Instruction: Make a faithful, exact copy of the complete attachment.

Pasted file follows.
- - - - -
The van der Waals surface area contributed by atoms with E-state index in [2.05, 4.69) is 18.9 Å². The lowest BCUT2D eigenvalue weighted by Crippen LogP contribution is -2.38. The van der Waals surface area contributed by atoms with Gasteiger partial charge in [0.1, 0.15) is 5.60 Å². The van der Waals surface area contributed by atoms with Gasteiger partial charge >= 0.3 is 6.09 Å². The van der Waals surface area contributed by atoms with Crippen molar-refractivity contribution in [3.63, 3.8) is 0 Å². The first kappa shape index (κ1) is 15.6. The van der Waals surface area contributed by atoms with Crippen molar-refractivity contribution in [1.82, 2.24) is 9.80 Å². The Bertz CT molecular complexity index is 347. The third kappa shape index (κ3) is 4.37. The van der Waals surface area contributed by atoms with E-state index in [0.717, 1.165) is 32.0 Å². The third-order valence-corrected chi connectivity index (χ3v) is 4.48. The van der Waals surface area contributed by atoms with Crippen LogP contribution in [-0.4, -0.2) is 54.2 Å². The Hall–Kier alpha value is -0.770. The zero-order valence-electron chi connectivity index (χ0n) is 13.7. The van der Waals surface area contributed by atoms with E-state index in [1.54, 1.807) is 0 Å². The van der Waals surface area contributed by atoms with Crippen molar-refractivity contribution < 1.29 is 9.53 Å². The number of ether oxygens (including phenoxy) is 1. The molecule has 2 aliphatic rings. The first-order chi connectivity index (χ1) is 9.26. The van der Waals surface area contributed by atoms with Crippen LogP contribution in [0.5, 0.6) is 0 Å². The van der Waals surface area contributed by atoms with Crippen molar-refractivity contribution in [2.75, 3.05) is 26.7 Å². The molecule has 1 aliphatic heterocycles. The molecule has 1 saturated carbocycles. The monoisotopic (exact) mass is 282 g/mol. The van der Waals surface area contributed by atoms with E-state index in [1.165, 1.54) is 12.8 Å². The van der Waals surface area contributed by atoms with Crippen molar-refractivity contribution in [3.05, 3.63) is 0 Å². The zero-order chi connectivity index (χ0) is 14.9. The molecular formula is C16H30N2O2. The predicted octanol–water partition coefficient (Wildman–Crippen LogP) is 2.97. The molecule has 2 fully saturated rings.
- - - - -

The van der Waals surface area contributed by atoms with E-state index in [2.05, 4.69) is 18.9 Å². The lowest BCUT2D eigenvalue weighted by Crippen LogP contribution is -2.38. The van der Waals surface area contributed by atoms with Gasteiger partial charge in [0.1, 0.15) is 5.60 Å². The van der Waals surface area contributed by atoms with Gasteiger partial charge >= 0.3 is 6.09 Å². The van der Waals surface area contributed by atoms with Crippen molar-refractivity contribution in [3.63, 3.8) is 0 Å². The first kappa shape index (κ1) is 15.6. The van der Waals surface area contributed by atoms with Crippen molar-refractivity contribution in [1.82, 2.24) is 9.80 Å². The Bertz CT molecular complexity index is 347. The third kappa shape index (κ3) is 4.37. The van der Waals surface area contributed by atoms with E-state index in [0.717, 1.165) is 32.0 Å². The third-order valence-corrected chi connectivity index (χ3v) is 4.48. The van der Waals surface area contributed by atoms with Crippen LogP contribution in [-0.4, -0.2) is 54.2 Å². The Hall–Kier alpha value is -0.770. The zero-order valence-electron chi connectivity index (χ0n) is 13.7. The van der Waals surface area contributed by atoms with E-state index in [1.54, 1.807) is 0 Å². The van der Waals surface area contributed by atoms with Crippen molar-refractivity contribution < 1.29 is 9.53 Å². The number of ether oxygens (including phenoxy) is 1. The molecule has 2 aliphatic rings. The first-order chi connectivity index (χ1) is 9.26. The van der Waals surface area contributed by atoms with Crippen LogP contribution in [0.5, 0.6) is 0 Å². The van der Waals surface area contributed by atoms with Crippen molar-refractivity contribution in [2.75, 3.05) is 26.7 Å². The molecule has 1 aliphatic heterocycles. The molecule has 1 saturated carbocycles. The monoisotopic (exact) mass is 282 g/mol. The van der Waals surface area contributed by atoms with E-state index in [1.165, 1.54) is 12.8 Å². The van der Waals surface area contributed by atoms with Crippen molar-refractivity contribution in [3.05, 3.63) is 0 Å². The zero-order chi connectivity index (χ0) is 14.9. The molecular formula is C16H30N2O2. The predicted octanol–water partition coefficient (Wildman–Crippen LogP) is 2.97. The molecule has 2 fully saturated rings.